Some larger observational studies have correlated apo E genotype with clinical disease. The Atherosclerosis Risk in Communities (ARIC) study followed up 12,000 middle-aged individuals free of CAD at baseline for 10 years. (8) This study reported that the e3/2 genotype was associated with carotid artery atherosclerosis after controlling for other atherosclerotic risk factors. Volcik et al. reported that apo E polymorphisms were associated with LDL levels and carotid intima-media thickness but were not predictive of incident CAD. (44)
A meta-analysis published by Bennet and colleagues (45) summarized the evidence from 147 studies on the association of apo E genotypes with lipid levels and cardiac risk. Eighty-two studies included data on the association of apo E with lipid levels, and 121 studies reported the association with clinical outcomes. The authors estimated that patients with the apo e2 allele had LDL levels that were approximately 31% less compared to patients with the apo e4 allele. When compared to patients with the apo e3 allele, patients with apo e2 had an approximately 20% decreased risk for coronary events (OR: 0.80; 95% CI: 0.70–0.90). Patients with the apo e4 had an estimated 6% higher risk of coronary events that was of marginal statistical significance (OR: 1.06; 95% CI: 0.99–1.13).
Apo E as a Predictor of Response to Therapy. Apo E has been investigated as a predictor of response to therapy by examining apo E alleles in the intervention arm(s) of lipid-lowering trials. Some data suggest that patients with an apo e4 allele may respond better to diet-modification strategies. (46, 47) Other studies have suggested that response to statin therapy may vary with apo E genotype and that the e2 allele indicates greater responsiveness to statins. (46, 48)
Chiodini et al. (49) examined differential response to statin therapy according to apo E genotype, by reanalyzing data from the GISSI study according to apo E genotype. GISSI was an RCT comparing pravastatin with placebo in 3,304 Italian patients with previous myocardial infarction (MI). Patients with the apo e4 allele treated with statins had a greater response to treatment as evidenced by lower overall mortality (1.85% vs. 5.28%, respectively, p=0.023), while there was no difference in mortality for patients who were not treated with statins (2.81% vs. 3.67%, respectively, p=0.21). This study corroborates results reported in previous studies but does not provide evidence to suggest that changes in treatment should be made as a result of apo E genotype.
For the 2009 policy update, additional published studies were identified that evaluated apo E genetic status as a predictor of response to lipid-lowering therapy. Donnelly et al. (50) reported on 1,383 patients treated with statins from the Genetics of Diabetes Audit and Research in Tayside, Scotland (Go-DARTS) database. The researchers reported on the final LDL levels and percent of patients achieving target LDL according to apo E genetic status. LDL levels following treatment were lower for patients who were homozygous for apo e2, compared to patients homozygous for apo e4 (0.6 +/- 0.5 mmol/L vs. 1.7 +/- 0.3 mmol/L, p<0.001). All patients who were homozygous for apo e2 reached their target LDL level, compared to 68% of patients homozygous for apo e4 (p<0.001).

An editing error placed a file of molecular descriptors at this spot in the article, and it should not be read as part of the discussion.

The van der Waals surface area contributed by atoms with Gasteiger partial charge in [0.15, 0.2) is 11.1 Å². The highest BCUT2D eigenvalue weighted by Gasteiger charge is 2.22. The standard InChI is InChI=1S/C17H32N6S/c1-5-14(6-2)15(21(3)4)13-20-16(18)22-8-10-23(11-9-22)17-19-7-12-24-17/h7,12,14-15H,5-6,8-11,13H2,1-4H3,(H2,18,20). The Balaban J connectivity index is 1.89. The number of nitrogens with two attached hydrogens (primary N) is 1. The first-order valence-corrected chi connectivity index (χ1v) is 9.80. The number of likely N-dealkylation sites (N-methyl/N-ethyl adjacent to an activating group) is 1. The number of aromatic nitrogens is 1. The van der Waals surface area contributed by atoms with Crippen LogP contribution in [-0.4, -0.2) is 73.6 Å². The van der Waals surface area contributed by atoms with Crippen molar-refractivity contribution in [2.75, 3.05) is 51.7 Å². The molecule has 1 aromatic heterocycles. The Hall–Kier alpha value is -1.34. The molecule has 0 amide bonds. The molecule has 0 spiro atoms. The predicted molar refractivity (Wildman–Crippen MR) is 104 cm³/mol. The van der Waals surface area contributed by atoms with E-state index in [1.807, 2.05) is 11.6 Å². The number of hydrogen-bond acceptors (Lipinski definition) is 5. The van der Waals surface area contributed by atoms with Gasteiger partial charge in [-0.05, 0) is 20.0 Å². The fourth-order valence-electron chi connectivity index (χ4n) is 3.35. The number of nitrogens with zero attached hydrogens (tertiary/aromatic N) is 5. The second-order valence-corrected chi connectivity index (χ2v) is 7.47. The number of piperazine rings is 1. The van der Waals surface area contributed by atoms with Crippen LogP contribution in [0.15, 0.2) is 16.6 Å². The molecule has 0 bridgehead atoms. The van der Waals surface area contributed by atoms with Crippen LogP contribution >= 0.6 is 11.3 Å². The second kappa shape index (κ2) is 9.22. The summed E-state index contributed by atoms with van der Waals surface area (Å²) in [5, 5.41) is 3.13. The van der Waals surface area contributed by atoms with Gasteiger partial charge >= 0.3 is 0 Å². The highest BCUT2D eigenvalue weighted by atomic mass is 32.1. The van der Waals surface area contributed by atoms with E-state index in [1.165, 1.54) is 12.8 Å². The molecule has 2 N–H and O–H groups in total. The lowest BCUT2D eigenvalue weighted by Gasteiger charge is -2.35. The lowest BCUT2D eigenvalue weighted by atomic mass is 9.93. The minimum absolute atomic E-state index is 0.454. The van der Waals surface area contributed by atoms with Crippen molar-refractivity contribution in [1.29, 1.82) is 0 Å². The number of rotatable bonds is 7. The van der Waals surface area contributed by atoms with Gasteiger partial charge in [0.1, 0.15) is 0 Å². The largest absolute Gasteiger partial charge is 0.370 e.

Vossen et al. (51) evaluated response to diet and statin therapy by apo e status in 981 patients with CAD who were enrolled in a cardiac rehabilitation program. These authors reported that patients with an apo e4 allele were more responsive to both diet and statin therapy than were patients with an apo e2 allele. The overall response to treatment was more dependent on baseline LDL levels than apo e genetic status, with 30–47% of the variation in response to treatment explained by baseline LDL, compared to only 1% of the variation explained by apo E status.
Conclusions. The evidence suggests that apo E genotype may be associated with lipid levels and CAD but is probably not useful in providing additional clinically relevant information beyond established risk factors. Apo E is considered a relatively poor predictor of CAD, especially when compared to other established and emerging clinical variables and does not explain a large percent of the inter-individual variation in total cholesterol (TC) and LDL levels. Moreover, apo E has not been incorporated into standardized cardiac risk assessment models and was not identified as one of the important “emerging risk factors” in the most recent ATP III recommendations.
The evidence on response to treatment indicates that apo E genotype may be a predictor of response to statins and may allow clinicians to better gauge an individual’s chance of successful treatment, although not all studies are consistent in reporting this relationship. At present, it is unclear how this type of information will change clinical management. Dietary modifications are a universal recommendation for those with elevated cholesterol or LDL levels, and statin drugs are the overwhelmingly preferred agents for lipid-lowering therapy. It is unlikely that a clinician will choose alternative therapies, even in the presence of an apo E phenotype that indicates diminished response.
None of the available evidence provides adequate data to establish that apo E genotype or phenotype improves outcomes when used in clinical care. Thus, given the uncertain impact on clinical outcomes, this testing is considered investigational.